“When I first started at Deloitte 30 years ago, I had no computer, fax machine, voicemail or email.”
The way we work today is entirely different from the way worked 50, 25, 10, even five years ago. As the pace of technological advancements continues to accelerate, not only are the available jobs changing, but so are the tools, systems, and benefits employees expect from their employers.
Below, 10 chief executives of organizations featured on Fortune’s 100 Best Companies to Work For share how they’ve responded to the societal shifts brought on by new technologies and shifting demographics. Some stress the radical ways in which their companies have changed, while other highlight the fundamental aspects of their jobs, such as creating a positive, inclusive work environment, which remain the same.
Brad Smith, CEO of Intuit (ranked #13): “The pace of change today is unprecedented. Technology is evolving faster than ever and our employees need to keep pace with trends and strategy. To do that, we’ve increased our transparency so we can move faster – sharing information that was once only shared with the CEO staff with the entire company. Trust and reputation are also more important than ever in today’s connected world. We strive to build our reputation based on trust and respect, to attract and retain top talent.”
Cathy Engelbert, CEO, Deloitte (ranked #64): “When I first started at Deloitte 30 years ago, I had no computer, fax machine, voicemail or email. Yes, no email! We used pencils and 12-column paper. Today, technology is moving faster than ever. So, one difference in creating a great workplace is simply how to deal with speed. A great workplace helps employees thrive with this rate of change in client and customer needs, technology, tools, and expectations.”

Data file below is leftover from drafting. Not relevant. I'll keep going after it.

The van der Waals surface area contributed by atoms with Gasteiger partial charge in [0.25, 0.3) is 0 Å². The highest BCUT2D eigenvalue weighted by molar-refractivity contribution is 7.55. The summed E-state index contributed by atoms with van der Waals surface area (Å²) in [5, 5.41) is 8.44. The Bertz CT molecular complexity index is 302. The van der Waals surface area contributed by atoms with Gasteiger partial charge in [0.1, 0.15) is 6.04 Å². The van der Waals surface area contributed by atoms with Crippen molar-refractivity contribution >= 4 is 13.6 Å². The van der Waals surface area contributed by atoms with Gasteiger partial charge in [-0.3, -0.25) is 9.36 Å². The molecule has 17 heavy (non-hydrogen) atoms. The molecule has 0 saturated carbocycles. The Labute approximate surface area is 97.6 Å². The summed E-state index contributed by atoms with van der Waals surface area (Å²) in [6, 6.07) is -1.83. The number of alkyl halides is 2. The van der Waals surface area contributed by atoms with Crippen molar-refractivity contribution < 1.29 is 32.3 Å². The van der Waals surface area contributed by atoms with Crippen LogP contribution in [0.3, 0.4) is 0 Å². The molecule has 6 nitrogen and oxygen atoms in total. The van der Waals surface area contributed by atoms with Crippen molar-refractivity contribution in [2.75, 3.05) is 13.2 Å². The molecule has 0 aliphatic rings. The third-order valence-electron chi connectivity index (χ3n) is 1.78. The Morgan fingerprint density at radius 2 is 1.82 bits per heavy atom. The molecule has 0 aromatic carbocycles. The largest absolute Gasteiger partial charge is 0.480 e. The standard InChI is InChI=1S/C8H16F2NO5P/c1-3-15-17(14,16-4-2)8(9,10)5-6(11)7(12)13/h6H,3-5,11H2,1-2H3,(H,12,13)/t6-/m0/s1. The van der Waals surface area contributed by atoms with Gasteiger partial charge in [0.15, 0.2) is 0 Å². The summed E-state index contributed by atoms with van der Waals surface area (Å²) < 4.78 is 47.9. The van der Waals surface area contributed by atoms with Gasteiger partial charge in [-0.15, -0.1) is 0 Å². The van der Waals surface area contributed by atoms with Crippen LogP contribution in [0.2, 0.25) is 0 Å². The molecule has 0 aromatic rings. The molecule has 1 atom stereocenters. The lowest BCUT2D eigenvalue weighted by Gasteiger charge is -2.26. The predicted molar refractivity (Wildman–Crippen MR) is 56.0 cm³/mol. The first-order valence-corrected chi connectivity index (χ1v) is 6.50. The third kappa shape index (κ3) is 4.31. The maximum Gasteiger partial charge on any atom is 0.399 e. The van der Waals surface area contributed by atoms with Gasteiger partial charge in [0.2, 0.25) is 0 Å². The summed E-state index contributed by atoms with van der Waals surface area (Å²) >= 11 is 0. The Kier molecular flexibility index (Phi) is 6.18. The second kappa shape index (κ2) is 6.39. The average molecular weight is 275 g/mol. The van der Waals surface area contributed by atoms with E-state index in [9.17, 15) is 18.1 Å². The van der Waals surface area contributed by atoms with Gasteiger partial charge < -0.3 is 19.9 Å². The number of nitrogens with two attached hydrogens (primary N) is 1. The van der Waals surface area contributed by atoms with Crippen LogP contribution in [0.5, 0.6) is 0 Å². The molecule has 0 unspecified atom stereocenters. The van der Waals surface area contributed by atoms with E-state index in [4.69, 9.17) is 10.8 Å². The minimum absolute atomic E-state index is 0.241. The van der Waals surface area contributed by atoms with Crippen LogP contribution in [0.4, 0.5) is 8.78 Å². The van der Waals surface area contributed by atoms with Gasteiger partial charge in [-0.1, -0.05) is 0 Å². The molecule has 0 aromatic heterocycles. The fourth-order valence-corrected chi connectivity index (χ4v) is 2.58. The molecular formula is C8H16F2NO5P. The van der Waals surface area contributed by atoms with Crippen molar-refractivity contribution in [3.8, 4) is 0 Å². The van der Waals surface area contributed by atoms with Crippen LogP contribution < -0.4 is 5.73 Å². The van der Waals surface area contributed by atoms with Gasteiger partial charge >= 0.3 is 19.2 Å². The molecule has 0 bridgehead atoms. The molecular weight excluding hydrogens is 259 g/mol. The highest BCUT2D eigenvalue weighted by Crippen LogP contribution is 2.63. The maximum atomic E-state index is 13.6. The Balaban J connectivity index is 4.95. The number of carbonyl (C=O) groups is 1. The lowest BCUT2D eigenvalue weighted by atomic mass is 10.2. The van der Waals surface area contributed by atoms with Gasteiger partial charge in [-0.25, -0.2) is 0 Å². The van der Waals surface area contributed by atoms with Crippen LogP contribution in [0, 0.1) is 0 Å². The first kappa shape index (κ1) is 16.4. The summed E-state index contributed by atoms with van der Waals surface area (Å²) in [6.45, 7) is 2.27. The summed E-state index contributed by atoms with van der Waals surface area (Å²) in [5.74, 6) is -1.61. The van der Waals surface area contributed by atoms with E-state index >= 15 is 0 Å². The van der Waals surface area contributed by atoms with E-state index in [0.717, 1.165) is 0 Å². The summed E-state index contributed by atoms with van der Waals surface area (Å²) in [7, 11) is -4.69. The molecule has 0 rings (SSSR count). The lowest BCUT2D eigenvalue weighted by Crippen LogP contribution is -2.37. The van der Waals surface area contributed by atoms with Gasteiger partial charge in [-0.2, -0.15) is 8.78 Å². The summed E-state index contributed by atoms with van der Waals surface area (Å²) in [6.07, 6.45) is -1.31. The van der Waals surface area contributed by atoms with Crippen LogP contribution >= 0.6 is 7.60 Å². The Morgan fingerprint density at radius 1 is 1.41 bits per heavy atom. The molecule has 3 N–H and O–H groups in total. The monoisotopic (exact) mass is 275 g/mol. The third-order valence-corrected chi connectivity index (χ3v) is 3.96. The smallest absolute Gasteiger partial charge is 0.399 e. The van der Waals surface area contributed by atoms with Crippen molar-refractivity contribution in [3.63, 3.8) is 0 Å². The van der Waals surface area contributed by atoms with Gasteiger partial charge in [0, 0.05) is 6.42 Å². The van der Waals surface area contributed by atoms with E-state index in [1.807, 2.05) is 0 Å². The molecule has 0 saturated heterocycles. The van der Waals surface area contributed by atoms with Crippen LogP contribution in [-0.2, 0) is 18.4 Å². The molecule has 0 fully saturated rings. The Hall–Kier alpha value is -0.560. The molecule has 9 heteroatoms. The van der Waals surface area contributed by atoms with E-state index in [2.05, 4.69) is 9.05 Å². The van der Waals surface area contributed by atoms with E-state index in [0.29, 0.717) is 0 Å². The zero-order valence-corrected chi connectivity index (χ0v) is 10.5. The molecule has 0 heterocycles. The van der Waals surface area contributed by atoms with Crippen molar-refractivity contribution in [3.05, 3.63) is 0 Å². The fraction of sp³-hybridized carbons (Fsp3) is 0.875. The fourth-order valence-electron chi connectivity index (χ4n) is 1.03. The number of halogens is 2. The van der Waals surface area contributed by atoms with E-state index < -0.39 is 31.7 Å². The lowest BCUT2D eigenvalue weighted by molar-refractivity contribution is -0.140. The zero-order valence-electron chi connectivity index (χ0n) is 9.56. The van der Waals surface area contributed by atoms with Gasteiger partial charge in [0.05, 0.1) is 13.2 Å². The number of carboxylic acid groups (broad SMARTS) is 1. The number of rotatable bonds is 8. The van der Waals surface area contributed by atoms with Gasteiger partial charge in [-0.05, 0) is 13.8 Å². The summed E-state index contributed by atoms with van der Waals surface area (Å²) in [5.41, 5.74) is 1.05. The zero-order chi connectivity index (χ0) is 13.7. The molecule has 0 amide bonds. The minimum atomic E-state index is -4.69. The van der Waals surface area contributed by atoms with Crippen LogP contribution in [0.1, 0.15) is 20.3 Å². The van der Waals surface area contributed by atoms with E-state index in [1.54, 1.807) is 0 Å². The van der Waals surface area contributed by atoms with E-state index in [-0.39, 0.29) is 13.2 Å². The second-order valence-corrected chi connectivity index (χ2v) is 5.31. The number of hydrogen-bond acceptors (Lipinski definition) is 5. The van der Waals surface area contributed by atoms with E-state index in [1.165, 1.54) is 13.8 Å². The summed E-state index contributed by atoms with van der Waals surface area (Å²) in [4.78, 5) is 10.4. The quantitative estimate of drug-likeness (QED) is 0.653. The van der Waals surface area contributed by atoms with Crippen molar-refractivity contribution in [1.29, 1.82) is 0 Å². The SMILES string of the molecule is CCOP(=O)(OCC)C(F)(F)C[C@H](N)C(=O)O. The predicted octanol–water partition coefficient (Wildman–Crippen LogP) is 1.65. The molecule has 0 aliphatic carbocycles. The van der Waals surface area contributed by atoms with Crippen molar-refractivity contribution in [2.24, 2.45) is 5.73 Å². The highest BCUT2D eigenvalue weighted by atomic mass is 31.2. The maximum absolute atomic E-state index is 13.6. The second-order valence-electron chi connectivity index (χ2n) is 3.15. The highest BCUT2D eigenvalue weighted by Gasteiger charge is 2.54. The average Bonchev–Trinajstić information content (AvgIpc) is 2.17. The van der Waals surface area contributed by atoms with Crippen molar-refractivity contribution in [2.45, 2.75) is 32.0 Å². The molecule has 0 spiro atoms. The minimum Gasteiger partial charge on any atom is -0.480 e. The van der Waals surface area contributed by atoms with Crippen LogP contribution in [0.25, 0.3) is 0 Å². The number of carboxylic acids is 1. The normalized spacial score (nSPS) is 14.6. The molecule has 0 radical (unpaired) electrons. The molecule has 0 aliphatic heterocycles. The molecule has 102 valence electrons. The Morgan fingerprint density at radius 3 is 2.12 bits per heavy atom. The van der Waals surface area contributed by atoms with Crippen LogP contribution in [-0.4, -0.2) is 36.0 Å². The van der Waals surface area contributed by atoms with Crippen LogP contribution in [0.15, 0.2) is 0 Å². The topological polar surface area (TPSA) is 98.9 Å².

Richard D. Fairbank, CEO of Capital One (ranked #17): “More than two decades ago, we founded Capital One on the belief that technology and information would revolutionize banking, starting with credit cards. That belief is even more profoundly true today. Technology is changing everything—the way we work, the way we live and the way we communicate. Entire industries are being disrupted and brand new industries are being created in the blink of an eye. The pace of change is both breathtaking and accelerating. The winners in banking will have the talent, skills and capabilities of a leading information-based technology company.”